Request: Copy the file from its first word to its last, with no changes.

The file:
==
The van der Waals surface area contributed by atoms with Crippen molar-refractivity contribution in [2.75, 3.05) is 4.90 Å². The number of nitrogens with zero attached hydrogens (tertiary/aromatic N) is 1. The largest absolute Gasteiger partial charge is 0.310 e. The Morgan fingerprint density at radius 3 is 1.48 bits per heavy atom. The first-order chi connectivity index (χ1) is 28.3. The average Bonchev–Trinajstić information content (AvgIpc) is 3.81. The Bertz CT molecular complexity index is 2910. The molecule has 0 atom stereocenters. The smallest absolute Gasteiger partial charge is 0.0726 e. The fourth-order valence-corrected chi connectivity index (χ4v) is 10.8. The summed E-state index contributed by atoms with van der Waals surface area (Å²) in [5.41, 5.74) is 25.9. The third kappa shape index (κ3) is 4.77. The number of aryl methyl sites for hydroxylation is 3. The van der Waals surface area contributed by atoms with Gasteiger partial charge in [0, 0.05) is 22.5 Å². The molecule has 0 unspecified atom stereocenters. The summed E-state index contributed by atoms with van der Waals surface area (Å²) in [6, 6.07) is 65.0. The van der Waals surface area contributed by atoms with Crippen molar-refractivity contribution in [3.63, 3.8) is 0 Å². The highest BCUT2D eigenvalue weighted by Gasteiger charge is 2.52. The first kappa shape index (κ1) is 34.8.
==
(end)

The van der Waals surface area contributed by atoms with Crippen molar-refractivity contribution in [2.75, 3.05) is 4.90 Å². The number of nitrogens with zero attached hydrogens (tertiary/aromatic N) is 1. The largest absolute Gasteiger partial charge is 0.310 e. The Morgan fingerprint density at radius 3 is 1.48 bits per heavy atom. The first-order chi connectivity index (χ1) is 28.3. The average Bonchev–Trinajstić information content (AvgIpc) is 3.81. The Bertz CT molecular complexity index is 2910. The molecule has 0 atom stereocenters. The smallest absolute Gasteiger partial charge is 0.0726 e. The fourth-order valence-corrected chi connectivity index (χ4v) is 10.8. The summed E-state index contributed by atoms with van der Waals surface area (Å²) in [5.41, 5.74) is 25.9. The third kappa shape index (κ3) is 4.77. The number of aryl methyl sites for hydroxylation is 3. The van der Waals surface area contributed by atoms with Gasteiger partial charge in [0, 0.05) is 22.5 Å². The molecule has 0 unspecified atom stereocenters. The summed E-state index contributed by atoms with van der Waals surface area (Å²) in [6, 6.07) is 65.0. The van der Waals surface area contributed by atoms with Crippen molar-refractivity contribution in [3.63, 3.8) is 0 Å². The highest BCUT2D eigenvalue weighted by Gasteiger charge is 2.52. The first kappa shape index (κ1) is 34.8.